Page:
Days of thunder
“My first camp was in Tikirt — Saddam’s hometown,” she says. “I was like a mother to these 18- and 19-year-old kids. I remember one young woman crying her eyes out as she walked through the camp on Christmas Day. I asked her, ‘What’s wrong?’ Her boyfriend had just broken up with her … on Christmas!”

Floyd’s heart still aches for another young soldier who was excited his deployment was almost up and video conferenced home at a computer in the recreation area. “His wife told him not to bother to come home,” she remembers. “He asked, ‘Why?’ And she just panned her camera over, and there was a man in his briefs standing in the soldier’s bedroom. That poor boy was nearly suicidal.” It gets uglier. Workers from the town were targeted. “Their heads would be dropped off at the front gate of our camp,” she states.

“Two mortars landed on either side of my hut,” she says. “It blew me out of bed. Every Friday, on their Sabbath, they’d shell the camp. Amazingly, no one was killed. And, riding in helicopters was especially scary. I do believe God was watching over me in Iraq.”

While in Iraq, she continued with the rodeo. HLSR sent her a tape of the pay-per-view broadcast to show in the movie room. “It is very rewarding to work with the soliders — trying to keep our country safe, and trying to give Iraqis a better life — and working with the show volunteers, who are trying to help students with their education so they can have a better life.”

Rodeo time
Floyd began volunteering in ticket sales with HLSR 23 years ago. “When you’re from a small town, you appreciate the need for college scholarships,” Floyd explains. She became the first person to sell $100,000 worth of tickets.

Besides heading up the 75th Anniversary Special Projects, she is also officer in charge of Corporate Development, Rodeo Ticket Sales, the Trailblazer and Western Heritage Community Challenge, and Junior Rodeo committees. Additionally, as manager of member services for the Greater Houston Partnership, she is in the perfect position to encourage companies and schools to allow employees and students to dress western for Go Texan Day.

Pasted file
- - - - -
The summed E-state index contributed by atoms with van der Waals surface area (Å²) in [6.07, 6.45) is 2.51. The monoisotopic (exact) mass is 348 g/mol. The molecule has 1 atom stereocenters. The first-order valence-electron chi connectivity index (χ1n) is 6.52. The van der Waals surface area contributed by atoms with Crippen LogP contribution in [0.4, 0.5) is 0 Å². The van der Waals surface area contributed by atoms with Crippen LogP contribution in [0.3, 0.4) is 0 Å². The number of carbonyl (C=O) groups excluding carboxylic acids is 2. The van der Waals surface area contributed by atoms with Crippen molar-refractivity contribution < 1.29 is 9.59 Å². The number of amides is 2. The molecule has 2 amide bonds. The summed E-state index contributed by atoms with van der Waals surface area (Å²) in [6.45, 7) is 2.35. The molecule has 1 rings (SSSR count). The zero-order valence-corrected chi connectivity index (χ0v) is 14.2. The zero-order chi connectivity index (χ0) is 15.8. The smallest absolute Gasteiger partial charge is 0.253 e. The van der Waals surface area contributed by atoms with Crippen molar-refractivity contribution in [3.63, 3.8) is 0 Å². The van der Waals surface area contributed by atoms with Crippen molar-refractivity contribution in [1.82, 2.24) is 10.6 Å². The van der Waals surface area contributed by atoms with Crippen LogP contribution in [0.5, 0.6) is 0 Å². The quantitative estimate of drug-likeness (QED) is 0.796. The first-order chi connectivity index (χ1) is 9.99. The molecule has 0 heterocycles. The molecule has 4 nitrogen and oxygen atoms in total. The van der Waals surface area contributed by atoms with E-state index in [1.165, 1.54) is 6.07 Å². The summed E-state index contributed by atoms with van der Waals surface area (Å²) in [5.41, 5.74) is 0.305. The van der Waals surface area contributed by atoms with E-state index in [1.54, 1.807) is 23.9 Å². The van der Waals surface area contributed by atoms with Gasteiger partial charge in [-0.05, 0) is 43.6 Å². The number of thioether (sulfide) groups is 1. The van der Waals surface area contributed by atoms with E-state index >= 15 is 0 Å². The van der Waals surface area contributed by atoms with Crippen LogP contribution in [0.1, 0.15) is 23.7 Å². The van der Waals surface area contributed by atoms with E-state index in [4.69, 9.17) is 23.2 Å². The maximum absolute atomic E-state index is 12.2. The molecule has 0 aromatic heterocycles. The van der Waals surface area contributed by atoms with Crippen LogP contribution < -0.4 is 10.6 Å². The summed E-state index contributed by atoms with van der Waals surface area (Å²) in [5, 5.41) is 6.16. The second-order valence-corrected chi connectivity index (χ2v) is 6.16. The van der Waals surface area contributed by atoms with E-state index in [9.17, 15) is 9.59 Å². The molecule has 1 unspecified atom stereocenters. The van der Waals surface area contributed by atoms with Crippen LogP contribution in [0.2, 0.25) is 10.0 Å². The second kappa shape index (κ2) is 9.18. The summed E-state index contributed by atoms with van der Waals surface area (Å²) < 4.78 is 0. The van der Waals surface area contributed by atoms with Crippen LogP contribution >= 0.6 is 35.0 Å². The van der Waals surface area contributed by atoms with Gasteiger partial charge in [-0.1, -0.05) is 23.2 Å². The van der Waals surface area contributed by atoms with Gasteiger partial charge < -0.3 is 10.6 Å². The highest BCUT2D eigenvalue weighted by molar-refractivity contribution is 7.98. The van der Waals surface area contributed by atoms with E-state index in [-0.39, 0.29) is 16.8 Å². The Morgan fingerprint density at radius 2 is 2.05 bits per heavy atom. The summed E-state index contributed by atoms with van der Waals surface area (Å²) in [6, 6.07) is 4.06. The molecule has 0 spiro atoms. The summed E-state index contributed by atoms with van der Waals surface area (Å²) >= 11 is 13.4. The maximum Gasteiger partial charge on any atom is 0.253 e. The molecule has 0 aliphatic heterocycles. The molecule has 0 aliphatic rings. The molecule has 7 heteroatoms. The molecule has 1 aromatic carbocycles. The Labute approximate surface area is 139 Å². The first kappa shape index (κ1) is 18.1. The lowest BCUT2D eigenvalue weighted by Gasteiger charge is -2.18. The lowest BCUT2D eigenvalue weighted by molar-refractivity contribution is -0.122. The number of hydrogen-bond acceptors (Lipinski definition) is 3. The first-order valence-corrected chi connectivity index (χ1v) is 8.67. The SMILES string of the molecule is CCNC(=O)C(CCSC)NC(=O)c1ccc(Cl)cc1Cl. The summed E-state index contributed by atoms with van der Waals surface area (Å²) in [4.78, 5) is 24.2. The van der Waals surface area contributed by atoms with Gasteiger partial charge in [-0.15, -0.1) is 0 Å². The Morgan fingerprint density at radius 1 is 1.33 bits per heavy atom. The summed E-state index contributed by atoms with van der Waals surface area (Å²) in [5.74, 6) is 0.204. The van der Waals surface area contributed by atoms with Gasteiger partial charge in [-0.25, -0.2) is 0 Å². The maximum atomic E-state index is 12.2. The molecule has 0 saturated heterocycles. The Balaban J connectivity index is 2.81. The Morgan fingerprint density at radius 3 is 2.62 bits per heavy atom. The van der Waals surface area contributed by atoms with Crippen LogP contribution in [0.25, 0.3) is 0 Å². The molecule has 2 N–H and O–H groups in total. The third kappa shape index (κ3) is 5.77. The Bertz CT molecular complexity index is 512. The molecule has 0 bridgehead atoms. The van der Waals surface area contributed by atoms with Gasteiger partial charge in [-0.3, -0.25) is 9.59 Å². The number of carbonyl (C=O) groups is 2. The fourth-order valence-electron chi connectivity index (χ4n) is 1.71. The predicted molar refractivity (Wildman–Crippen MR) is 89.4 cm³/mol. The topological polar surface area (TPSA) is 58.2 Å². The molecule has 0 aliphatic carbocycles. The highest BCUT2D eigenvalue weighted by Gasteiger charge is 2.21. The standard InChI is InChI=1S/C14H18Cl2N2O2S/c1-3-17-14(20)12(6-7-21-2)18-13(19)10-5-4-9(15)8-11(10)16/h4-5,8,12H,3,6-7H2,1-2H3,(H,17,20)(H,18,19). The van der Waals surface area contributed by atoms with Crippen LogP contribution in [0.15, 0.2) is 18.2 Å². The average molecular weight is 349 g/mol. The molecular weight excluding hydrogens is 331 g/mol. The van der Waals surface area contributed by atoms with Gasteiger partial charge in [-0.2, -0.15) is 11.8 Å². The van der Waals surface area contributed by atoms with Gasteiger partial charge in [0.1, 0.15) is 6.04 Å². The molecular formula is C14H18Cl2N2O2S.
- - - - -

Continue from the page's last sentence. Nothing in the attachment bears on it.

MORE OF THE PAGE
You’re probably noticing the 85 six-foot painted cowboy boots displayed around town. Well, that’s Boot Scoot 2007, initiated by the Western Heritage Community Challenge Committee. Similar to the city’s parade of cows that was here a couple of years ago, Boot Scoot 2007 encourages groups, youth and artists to decorate the statues, as well as businesses and individuals to underwrite them. (The 20 boots judged as the best surround Reliant Center.) Getting younger folks involved is also on Floyd’s agenda. She and Bob Livermore are behind a new Junior Rodeo committee, which they hope will be “rolled out to the public next year.”

As a consistent leader, Floyd epitimozies the volunteers who work with the Houston Livestock Show and Rodeo. Veteran rodeo volunteer Carol Sawyer says, “Charlene is awesome. She is a take-charge lady who will surely take the show in great new directions.” And with a history that includes pushing through the aftermath of 9-11, surviving the collapse of Enron and a year stint in war-torn Iraq, we’re confident she will prove everyone right.